In 400 BC, Hippocrates referred to the elder tree as his medicine chest. Today Elderberry is often recommended for use as a complementary therapy together with the classic antioxidant nutrients like zinc and selenium to support the natural process of recuperation.
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Elderberry (Sambucus nigra) is a traditional folk remedy used extensively throughout Europe. Elderberry+includes Andropgraphis, Echinacea, Vitamin C, Vitamin D, Zinc, Selenium and Manuka honey. Immune supporting herbs, vitamins and minerals.
In 400 BC, Hippocrates referred to the elder tree as his medicine chest. Today Elderberry is often recommended for use as a complementary therapy together with the classic antioxidant nutrients to support the natural process of recuperation. Source: Inhibitory activity of a standardized elderberry liquid extract against clinically-relevant human respiratory bacterial pathogens and influenza A and B viruses
Our body uses antioxidants from plant origins to neutralise harmful free radicals and elderberry total antioxidant capacity is one of the highest of all the small fruits. Source: Issues in new crops and new uses. 2007. J. Janick and A. Whipkey (eds.). ASHS Press, Alexandria, VA.
References to the berry can be found in many pharmacopeias over the centuries, including the Italian, Dutch, Portuguese, Croat-Slovak, German, Austrian, Swiss and Hungarian.5 The medicinal uses of the berry are almost as numerous as those who reported them: Johann Bauhin (1541-1613) mentions their use by peasants for dysentery and diarrhea; Adam Lonicer (1528- 1586) and Johann von Muralt (1638-1733) describe their use for inducing perspiration to remove toxins; and Conrad von Megenberg (1309-1374) first mentioned elder berry juice to increase resistance to illness. Source: The ABC Clinical Guide to Elderberry
Elderberries have shown antibacterial and antiviral activities in in vitro . Two clinical trials using a liquid elderberry extract (Sambucol®, Israel) showed a reduction in symptoms and duration of influenza infection ]. A pilot trial with elderberry extract lozenges (HerbalScience, Singapore) also confirmed a beneficial effect on severity and duration of cold and flu like symptoms. In recent times, elderberry has gained popularity in research and the wider community due to its reported antioxidant, antidiabetic, anti-inflammatory and immune-modulating], as well as antidepressant properties. Source: Elderberry Supplementation Reduces Cold Duration and Symptoms in Air-Travellers: A Randomized, Double-Blind Placebo-Controlled Clinical Trial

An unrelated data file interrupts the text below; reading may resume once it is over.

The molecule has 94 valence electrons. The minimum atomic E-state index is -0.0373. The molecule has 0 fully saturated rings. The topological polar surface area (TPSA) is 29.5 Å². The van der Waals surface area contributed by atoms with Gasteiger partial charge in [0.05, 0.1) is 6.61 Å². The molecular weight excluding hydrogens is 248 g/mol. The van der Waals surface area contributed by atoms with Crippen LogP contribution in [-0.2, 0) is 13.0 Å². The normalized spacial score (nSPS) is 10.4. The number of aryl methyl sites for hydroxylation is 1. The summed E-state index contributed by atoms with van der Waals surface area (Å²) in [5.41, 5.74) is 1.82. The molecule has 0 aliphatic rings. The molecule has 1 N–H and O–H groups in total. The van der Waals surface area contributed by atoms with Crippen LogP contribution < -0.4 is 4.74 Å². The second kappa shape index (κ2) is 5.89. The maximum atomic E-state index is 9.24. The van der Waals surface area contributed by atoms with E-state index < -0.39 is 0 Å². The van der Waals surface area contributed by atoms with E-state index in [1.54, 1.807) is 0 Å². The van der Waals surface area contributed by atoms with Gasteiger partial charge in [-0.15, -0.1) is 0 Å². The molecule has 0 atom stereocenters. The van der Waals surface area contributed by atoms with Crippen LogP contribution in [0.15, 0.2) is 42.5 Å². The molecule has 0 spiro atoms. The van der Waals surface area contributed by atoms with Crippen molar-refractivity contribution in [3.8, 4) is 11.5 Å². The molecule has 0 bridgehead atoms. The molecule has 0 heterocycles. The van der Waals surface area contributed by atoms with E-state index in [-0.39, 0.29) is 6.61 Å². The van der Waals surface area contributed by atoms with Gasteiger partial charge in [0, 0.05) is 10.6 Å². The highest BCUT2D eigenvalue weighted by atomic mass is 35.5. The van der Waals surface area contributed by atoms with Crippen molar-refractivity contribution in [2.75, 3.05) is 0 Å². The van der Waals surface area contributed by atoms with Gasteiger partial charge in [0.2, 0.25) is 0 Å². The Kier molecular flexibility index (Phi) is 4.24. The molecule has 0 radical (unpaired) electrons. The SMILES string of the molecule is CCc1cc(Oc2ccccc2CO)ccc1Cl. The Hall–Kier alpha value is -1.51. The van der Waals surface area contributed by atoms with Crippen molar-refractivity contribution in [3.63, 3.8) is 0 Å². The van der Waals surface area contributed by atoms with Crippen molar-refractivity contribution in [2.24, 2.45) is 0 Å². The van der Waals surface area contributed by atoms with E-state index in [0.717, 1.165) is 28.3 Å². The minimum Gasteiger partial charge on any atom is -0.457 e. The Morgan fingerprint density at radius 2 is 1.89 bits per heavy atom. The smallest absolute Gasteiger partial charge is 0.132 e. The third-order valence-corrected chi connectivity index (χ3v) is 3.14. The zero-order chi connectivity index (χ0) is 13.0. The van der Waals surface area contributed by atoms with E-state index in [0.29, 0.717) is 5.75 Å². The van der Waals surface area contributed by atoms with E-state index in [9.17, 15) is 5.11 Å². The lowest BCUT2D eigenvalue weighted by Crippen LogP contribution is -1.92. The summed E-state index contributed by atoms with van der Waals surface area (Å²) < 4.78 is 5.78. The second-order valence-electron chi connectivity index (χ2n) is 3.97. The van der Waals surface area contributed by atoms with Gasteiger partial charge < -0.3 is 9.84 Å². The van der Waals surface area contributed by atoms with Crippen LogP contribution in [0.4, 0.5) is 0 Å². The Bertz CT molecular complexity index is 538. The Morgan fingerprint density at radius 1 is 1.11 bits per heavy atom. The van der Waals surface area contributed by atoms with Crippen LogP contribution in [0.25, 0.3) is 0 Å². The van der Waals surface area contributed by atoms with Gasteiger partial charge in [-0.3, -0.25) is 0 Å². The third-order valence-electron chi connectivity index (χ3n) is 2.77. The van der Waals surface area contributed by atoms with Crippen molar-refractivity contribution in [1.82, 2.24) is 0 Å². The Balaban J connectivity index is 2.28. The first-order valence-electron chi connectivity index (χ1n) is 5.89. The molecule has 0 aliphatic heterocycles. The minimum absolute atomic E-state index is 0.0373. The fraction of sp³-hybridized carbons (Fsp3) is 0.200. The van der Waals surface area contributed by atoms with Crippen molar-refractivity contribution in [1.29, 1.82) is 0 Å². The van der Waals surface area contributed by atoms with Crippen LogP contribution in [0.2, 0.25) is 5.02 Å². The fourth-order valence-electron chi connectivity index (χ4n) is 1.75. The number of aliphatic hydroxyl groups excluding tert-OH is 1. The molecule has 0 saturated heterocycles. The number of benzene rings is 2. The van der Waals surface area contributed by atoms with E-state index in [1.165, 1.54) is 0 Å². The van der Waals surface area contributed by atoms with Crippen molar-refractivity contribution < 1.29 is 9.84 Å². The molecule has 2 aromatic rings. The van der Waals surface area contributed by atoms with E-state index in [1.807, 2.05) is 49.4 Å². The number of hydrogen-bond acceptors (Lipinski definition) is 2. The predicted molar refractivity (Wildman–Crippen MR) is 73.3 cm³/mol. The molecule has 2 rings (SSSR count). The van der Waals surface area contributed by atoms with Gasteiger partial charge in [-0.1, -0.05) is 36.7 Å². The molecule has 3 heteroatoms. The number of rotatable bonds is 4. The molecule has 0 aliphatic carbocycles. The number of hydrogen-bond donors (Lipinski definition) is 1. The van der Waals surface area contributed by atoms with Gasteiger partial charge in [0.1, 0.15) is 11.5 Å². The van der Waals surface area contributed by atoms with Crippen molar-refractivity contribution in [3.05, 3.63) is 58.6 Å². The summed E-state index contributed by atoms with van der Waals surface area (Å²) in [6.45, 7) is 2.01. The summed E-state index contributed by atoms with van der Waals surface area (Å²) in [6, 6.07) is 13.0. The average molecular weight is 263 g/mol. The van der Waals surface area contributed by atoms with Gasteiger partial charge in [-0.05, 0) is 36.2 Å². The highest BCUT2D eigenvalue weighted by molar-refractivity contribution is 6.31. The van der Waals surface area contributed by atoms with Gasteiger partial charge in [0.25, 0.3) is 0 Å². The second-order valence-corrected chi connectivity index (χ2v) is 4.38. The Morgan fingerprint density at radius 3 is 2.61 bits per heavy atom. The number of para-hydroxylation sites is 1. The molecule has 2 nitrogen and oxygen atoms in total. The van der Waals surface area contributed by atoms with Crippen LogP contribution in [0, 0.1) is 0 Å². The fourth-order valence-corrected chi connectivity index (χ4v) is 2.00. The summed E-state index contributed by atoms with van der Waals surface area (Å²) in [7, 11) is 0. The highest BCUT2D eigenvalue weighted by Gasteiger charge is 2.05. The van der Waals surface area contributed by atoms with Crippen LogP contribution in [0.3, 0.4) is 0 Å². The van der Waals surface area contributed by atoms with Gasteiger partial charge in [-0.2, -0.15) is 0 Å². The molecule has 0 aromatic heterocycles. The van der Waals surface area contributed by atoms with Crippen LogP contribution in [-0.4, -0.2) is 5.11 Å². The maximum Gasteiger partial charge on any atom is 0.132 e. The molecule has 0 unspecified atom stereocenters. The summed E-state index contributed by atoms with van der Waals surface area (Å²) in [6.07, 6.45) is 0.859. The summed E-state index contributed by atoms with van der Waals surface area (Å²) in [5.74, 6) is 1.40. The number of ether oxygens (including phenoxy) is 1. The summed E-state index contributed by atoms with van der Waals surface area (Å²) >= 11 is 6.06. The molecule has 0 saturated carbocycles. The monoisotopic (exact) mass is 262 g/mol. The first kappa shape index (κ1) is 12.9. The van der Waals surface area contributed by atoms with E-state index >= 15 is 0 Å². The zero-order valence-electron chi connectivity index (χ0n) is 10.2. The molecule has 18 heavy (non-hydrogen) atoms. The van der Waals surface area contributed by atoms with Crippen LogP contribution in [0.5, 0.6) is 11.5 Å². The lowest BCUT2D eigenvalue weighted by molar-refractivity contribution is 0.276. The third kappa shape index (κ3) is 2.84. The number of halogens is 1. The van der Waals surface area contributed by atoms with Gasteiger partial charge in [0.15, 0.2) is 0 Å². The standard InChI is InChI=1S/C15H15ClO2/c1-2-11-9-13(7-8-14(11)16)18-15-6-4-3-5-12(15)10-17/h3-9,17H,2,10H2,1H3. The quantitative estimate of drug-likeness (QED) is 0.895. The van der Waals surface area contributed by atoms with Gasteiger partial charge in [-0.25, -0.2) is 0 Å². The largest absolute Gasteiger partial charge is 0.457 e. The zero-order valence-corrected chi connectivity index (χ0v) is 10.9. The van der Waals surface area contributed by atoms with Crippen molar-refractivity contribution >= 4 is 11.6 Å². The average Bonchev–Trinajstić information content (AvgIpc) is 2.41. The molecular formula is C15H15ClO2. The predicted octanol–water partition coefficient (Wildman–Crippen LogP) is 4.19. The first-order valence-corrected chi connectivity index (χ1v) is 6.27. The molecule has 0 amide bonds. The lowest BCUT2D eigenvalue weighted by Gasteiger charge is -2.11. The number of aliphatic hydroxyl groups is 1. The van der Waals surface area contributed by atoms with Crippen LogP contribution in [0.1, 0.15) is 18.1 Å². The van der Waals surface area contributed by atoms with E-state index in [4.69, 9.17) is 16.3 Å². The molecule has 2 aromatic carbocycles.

How to use: Mix 1 scoop (5g) with water, juice or a smoothie up to 2 times per day.
In folk medicine, elder berries have been used for their diaphoretic, laxative and diuretic properties (Uncini Manganelli et al. 2005; Merica et al. 2006) and to treat various illnesses such as stomach ache, sinus congestion, constipation, diarrhea, sore throat, common cold, and rheumatism (Novelli 2003; Uncini Manganelli et al. 2005). The flowers are said to have diaphoretic, anti-catarrhal, expectorant, circulatory stimulant, diuretic, and topical anti-inflammatory actions (Merica et al. 2006). Some of these properties seem justified since elderberry fruits contain tannins and viburnic acid, both known to have a positive effect on diarrhea, nasal congestion, and to improve respiration (Novelli 2003). Leaves and inner bark have also been used for their purgative, emetic, diuretic, laxative, topical emollient, expectorant, and diaphoretic action (Merica et al. 2006). Source
A clinical trial showed that a combination of echinacea herb and root extract supplemented with elderberry (Sambucus nigra L.) can be as effective as the conventional antiviral medicine oseltamivir for the early treatment of influenza. Source: Effect of an Echinacea-Based Hot Drink Versus Oseltamivir in Influenza Treatment: A Randomized, Double-Blind, Double-Dummy, Multicenter, Noninferiority Clinical Trial
Supplementation with elderberry was found to substantially reduce upper respiratory symptoms. These findings present an alternative to antibiotic misuse for upper respiratory symptoms due to viral infections, and a potentially safer alternative to prescription drugs for routine cases of the common cold and influenza. Source: Black elderberry (Sambucus nigra) supplementation effectively treats upper respiratory symptoms: A meta-analysis of randomized, controlled clinical trials